Ben Bernanke was hired by GW Bush in 2006.......<quoted text>
Given this environment and the leadership transition as Ben Bernanke's term ends in January, the Fed will likely continue its current stimulus program at full blast
-- buying $85 billion in bonds each month
-- until at least March 2014.
That means QE3 could total around $1.6 trillion, calculates Paul Ashworth of Capital Economics.
That's more than either of its two predecessors. In contrast, QE1 totaled $1.5 trillion and the second round of stimulus added up to about $600 billion.
Most of the money created by the Fed is gathering dust in bank reserves and has not been making its way out to Main Street.
Since the Fed launched its latest bond-buying program in September 2012, bank reserves have increased by about $800 billion, whereas the currency circulating in the economy has increased by only $80 billion.
Meanwhile, repeated rounds of quantitative easing have fueled stock gains to the point where some economists say prices may no longer be reasonable.
American worker's 401K accounts have more than doubled since 2009
How he covered up for the recession......in 2007-2008......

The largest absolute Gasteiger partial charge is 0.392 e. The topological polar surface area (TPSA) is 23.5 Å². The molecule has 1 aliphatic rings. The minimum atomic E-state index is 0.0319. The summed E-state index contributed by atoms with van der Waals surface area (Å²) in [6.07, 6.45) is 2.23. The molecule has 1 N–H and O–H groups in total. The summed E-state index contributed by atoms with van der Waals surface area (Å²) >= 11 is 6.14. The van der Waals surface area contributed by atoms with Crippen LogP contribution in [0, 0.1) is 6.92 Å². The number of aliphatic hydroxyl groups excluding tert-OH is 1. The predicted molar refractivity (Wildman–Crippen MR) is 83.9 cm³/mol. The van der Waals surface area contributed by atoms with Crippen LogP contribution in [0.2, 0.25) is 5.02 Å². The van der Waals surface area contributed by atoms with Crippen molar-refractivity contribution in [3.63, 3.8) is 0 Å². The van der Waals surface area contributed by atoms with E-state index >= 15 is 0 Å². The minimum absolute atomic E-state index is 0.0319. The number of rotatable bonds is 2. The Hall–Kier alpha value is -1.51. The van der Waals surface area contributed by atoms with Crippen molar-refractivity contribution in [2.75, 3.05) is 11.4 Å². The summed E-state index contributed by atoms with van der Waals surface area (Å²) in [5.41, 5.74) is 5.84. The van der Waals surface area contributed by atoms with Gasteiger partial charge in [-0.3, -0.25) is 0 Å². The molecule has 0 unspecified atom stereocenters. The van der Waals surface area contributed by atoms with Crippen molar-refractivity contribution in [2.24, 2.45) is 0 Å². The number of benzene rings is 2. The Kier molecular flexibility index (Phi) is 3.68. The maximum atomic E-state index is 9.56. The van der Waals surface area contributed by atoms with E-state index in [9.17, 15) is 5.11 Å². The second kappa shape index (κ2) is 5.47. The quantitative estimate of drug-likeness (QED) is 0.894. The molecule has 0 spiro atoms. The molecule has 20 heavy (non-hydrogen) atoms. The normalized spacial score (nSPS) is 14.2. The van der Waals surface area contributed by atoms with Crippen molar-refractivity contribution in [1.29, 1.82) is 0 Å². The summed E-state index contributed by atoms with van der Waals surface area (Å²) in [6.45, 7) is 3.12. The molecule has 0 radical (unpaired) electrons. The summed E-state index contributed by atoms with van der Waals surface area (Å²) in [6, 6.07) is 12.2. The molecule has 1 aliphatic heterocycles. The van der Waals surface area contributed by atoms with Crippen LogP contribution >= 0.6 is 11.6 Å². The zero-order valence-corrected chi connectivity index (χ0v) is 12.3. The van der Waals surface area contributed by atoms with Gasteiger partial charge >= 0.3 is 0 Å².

A Chronicle of Uncertainty, Then Bold Action, in 2008 Fed Transcripts
The 14 transcripts that the Fed published Friday covering the eight scheduled meetings and six more emergency sessions of its Federal Open Market Committee during 2008 provide the fullest picture to date of the Feds efforts during the climax of one of the largest financial crises in American history.
The Fed in normal times is a powerful but somnolent institution, charged with keeping a steady hand on the rudder of the economy. It moves interest rates up and down to moderate inflation and minimize unemployment. But beginning in 2007 it was forced to take on a far more challenging role as a backstop for the global financial system. And then, because of the depth of the resulting recession, Fed officials also found themselves trying things theyd never done before.